At the annual meeting of the American Society of Clinical Oncology researchers have finally revealed what people have been gossiping about for a couple of years: that Tyrosine Kinase inhibitors might work against advanced thyroid cancer, those cancers that no longer respond to treatment with radioiodine. This class of drugs, TKI’s for short, achieved notoriety with the release of Gleevec over ten years ago for the treatment of Chronic Myelogenous Leukemia. Since then many additional TKI’s with a variety of structural changes, have been designed to fight the novel enzymes that cancer cells produce. Sutent, or Sunitinib, has been used with some success in the treatment of liver and kidney cancers. Dr. Marcia Brose, from the University of Pennsylvania, led a discussion of her results at the meeting. Patients who received Sutent did much better than those who did not, but the treatment is still not a magic bullet. Still, the idea of producing molecules that target the products of the genes mutated in cancer cells, received another boost with the presentation of her results. How this treatment will fit into the overall plan for patients with thyroid cancer not cured with surgery and follow-up radioiodine remains to be seen, but the results are encouraging.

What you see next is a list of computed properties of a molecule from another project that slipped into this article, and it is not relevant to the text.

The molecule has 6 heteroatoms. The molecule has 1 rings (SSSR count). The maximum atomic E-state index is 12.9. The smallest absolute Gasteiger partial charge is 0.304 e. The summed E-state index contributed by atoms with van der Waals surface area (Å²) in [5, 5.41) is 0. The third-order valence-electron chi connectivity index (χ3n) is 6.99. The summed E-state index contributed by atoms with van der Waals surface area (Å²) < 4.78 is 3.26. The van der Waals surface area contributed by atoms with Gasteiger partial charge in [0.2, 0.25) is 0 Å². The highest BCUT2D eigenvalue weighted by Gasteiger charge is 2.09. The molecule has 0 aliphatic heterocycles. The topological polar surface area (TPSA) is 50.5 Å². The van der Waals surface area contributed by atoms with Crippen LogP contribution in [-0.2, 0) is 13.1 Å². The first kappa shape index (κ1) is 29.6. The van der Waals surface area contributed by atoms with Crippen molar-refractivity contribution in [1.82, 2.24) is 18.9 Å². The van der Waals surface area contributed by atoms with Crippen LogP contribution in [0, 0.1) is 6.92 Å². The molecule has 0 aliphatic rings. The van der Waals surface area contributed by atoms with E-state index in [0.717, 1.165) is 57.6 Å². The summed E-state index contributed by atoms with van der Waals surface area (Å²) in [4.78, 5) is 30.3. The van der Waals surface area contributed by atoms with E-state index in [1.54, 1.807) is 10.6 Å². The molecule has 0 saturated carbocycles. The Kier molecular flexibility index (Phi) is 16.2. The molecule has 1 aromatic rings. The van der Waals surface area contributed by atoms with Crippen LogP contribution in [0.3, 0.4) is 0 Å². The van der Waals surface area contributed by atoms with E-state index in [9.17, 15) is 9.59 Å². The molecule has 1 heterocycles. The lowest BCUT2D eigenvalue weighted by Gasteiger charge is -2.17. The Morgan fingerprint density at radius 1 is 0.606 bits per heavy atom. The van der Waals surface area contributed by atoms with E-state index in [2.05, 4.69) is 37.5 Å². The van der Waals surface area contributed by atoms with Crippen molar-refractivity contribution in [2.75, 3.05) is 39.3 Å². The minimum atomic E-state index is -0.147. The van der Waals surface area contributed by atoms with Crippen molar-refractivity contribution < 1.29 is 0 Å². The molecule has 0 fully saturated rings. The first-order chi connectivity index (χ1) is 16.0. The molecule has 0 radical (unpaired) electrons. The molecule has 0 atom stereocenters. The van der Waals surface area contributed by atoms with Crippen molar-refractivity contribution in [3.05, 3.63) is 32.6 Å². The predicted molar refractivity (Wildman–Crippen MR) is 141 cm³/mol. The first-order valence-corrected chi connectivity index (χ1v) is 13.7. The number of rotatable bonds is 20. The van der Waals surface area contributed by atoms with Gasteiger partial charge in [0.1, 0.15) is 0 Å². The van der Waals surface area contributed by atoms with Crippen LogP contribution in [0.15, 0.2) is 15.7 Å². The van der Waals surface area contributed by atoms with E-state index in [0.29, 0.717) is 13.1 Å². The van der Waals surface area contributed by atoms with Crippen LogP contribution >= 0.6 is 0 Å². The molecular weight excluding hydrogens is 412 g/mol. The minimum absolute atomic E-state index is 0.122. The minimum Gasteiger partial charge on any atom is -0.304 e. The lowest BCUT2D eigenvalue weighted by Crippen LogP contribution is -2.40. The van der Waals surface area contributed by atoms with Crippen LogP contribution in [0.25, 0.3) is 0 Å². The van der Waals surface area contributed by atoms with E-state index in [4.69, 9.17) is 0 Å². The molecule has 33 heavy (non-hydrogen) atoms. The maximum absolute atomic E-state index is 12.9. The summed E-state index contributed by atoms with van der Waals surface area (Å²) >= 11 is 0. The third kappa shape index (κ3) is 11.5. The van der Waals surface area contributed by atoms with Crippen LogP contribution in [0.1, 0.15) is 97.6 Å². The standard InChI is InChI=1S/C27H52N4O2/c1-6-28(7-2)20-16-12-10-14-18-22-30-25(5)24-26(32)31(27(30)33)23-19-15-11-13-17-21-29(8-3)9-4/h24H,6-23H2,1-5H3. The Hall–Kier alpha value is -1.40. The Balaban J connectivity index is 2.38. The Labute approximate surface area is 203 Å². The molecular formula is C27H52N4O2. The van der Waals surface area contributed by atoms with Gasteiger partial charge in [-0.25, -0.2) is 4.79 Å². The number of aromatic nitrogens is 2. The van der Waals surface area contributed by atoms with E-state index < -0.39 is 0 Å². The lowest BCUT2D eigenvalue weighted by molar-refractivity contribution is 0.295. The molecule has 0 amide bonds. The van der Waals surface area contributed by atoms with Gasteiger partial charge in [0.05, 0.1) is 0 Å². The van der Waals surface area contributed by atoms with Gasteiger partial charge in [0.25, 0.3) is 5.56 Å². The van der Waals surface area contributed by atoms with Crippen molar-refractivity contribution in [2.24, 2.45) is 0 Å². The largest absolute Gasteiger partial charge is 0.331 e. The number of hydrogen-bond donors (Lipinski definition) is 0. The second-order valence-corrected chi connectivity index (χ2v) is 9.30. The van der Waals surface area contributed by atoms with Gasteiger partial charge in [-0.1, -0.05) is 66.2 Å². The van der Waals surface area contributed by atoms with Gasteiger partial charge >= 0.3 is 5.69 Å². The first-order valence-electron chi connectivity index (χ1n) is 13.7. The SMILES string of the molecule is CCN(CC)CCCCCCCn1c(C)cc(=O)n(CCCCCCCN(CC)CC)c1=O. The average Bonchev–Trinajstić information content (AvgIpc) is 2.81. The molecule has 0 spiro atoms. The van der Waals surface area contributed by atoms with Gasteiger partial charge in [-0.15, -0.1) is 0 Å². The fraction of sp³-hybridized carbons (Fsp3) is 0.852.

Update 2020: since this post was created in 2014, additional multifunctional tyrosine kinase inhibitors have become available. The field is in some disarray over this, since it is difficult to do randomized clinical trials in this uncommon disease. The big new news is the ability to test for tumor-specific mutations such as the BRAF mutation, usually thought of a occurring in melanoma. If BRAF is mutated consultants recommend a BRAF inhibitor such as vemurafenib. Some patients treated with a BRAF inhibitor can regain senstivitiy to radioiodine, making subsequent treatments with radioactive iodine possible. Other mutations such as RET and TRK are also being looked for in the tumors of these patients. Stay tuned for future developments!